The old manorial residence of the Jernegans, at Wathe Hall, is entirely demolished, but traces of its site remain, marked by an extensive moat, and an inner rampart of earth. The area is an oblong enclosure, measuring about sixty paces by fifty, close upon the edge of the marshes, and rendered highly picturesque by the presence of several majestic oaks, which "wreath their old fantastic roots" amidst the foundations of the mansion. Bricks of that flat and peculiar form, which mark the workmanship of an early period, are discovered in considerable quantities; but with the exception of a rude key, dug up at the time of the writer's visit to the spot, few, if any, relics of by-gone days have been brought to light. The vast extent of the area occupied by this mansion, and the traces of a decoy, for the supply of wild-fowl, which is led some hundred yards into the higher grounds, are existing evidences of the rude state and hospitality once exercised here. The present residence called Wathe's Hall is a good and substantial farm-house, erected to the south of the ancient site, and is, probably, two hundred years old, though recent plastering and repairs have covered every antique feature.
The church at Cove is a rectory in the gift of the Crown, dedicated to St. Botolph, and was probably erected by the Jernegans, if not by the Wathebys, as the doors of the nave may claim as high an antiquity. That on the south side, which is the most elaborate, would exhibit a good specimen of Norman architecture, if its incrustations of whitewash were removed.
The fabric is inelegant and badly proportioned, being 96 feet long, and only 16 wide. The interior is clean, and reputably kept, though barbarously disfigured by a huge and ugly altar-piece of nondescript architecture, which covers the entire east end; but, at the same time, happily conceals the fact, that the chancel window is unglazed, and stopped with masonry. There is a good octangular font at the west end, in excellent preserva tion, though its sculpture is clogged with paint; a species of embellishment much affected by modern churchwardens. A square tower, containing three bells, communicates with the nave by a small pointed arch. The north wall of the nave contains a niche, in which were deposited the processional crosses of ancient worship, when not in use; still closed with its oaken door, pierced with open tracery.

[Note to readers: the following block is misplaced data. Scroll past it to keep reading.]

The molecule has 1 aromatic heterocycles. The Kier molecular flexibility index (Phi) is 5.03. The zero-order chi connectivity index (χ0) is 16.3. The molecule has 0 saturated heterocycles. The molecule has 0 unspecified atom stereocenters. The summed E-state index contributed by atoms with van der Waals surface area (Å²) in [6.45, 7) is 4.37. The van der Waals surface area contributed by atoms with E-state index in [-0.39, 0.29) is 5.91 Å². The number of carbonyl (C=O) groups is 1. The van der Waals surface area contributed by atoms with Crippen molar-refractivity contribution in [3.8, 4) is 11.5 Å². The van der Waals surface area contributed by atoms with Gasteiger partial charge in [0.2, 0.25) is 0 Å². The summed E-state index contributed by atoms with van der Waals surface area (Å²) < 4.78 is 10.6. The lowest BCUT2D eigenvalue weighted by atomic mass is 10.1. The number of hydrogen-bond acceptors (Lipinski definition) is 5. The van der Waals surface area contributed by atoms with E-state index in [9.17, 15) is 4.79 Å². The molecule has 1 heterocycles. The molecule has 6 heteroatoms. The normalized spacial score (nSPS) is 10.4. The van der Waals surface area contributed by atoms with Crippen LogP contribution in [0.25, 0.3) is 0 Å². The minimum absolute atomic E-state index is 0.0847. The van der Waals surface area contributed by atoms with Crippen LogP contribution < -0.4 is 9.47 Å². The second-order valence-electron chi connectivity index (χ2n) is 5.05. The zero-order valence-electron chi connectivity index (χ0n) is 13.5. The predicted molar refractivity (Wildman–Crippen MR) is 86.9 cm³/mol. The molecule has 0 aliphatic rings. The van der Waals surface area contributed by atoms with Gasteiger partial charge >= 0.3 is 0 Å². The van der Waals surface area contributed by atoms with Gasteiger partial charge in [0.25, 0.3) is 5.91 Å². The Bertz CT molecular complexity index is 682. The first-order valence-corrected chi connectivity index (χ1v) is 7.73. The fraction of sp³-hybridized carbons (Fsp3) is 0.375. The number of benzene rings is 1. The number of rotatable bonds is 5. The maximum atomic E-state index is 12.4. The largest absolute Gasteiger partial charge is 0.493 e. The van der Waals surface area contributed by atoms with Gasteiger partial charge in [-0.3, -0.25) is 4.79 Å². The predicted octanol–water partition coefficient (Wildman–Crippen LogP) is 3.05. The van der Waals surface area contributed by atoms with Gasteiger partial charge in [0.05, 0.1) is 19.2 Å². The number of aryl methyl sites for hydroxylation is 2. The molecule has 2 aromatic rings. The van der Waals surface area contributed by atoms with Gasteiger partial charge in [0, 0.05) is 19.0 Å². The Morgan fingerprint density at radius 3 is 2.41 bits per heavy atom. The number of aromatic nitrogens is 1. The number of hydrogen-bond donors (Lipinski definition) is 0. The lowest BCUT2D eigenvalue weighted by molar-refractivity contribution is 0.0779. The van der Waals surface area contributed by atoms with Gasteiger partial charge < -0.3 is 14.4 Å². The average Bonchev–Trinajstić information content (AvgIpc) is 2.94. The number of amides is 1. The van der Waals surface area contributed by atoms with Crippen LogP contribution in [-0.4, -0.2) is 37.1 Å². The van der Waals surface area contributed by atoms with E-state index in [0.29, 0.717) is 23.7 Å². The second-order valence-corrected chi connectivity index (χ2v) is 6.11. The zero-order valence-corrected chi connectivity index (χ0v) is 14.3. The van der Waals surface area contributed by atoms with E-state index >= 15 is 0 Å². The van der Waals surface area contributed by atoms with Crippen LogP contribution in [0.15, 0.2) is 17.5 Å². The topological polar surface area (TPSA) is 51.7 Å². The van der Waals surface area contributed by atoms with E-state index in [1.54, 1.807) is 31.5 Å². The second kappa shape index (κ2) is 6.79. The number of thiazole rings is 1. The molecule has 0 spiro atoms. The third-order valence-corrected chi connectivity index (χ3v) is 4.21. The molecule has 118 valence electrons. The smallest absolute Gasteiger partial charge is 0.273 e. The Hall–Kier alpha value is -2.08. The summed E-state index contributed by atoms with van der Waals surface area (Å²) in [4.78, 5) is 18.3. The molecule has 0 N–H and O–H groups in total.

The descendants of this William Manthorpe were long resident at Cove; one of them having been buried here in 1696. The Farrs, who possessed an estate and residence in this parish, lately purchased by John Cooper, Esq., of Bungay, have been seated in the neighbourhood for some generations.
John Farr, the purchaser of the estate at Cove, with Lorina, his wife, and John Farr, their son, are buried at Cove, where are handsome mural monuments to their memory. Hannah Lee, the widow of John Farr, who died in 1824, is also interred there. The last-mentioned gentleman was a magistrate, and deputy-lieutenant for the county. Farr impales Lee, az. 2 bars or; over all a bend counter-compone gules and erminois.
But by far the most ancient monumental records connected with this parish, are two gravestones, lying half sunk in the sod, near the above altar-tomb. They are coped, or "en dos d'âne" tombs of the eleventh century, and perhaps memorials of the Jernegans.
The custom of placing crosses on the tombs of the deceased is extremely ancient, for among the laws of Kenneth, King of Scotland, who flourished in the ninth century, we meet with this command,—"Esteem every sepulchre sacred, and adorn it with the sign of the cross, which take care you do not so much as tread on."
Among the Rectors of Cove was the Rev. Henry Harington, D.D., Prebendary of Bath and Wells; Rector of North Cove with Willingham St. Mary annexed; and of Haynford, in Norfolk; and Assistant Minister of St. Peter's Mancroft, in Norwich. He died in that city, December 25, 1791, aged 37 years. He was admitted of Queen's College, Oxford, where he proceeded A.M., in 1777. He was the son of Dr. Harington, of Bath, and the original editor of the 'Nugæ Antiquæ,' from the papers of his ancestor, Sir John Harington, the poet, of Kelston, near Bath; and married Esther, second sister of Serjeant Lens.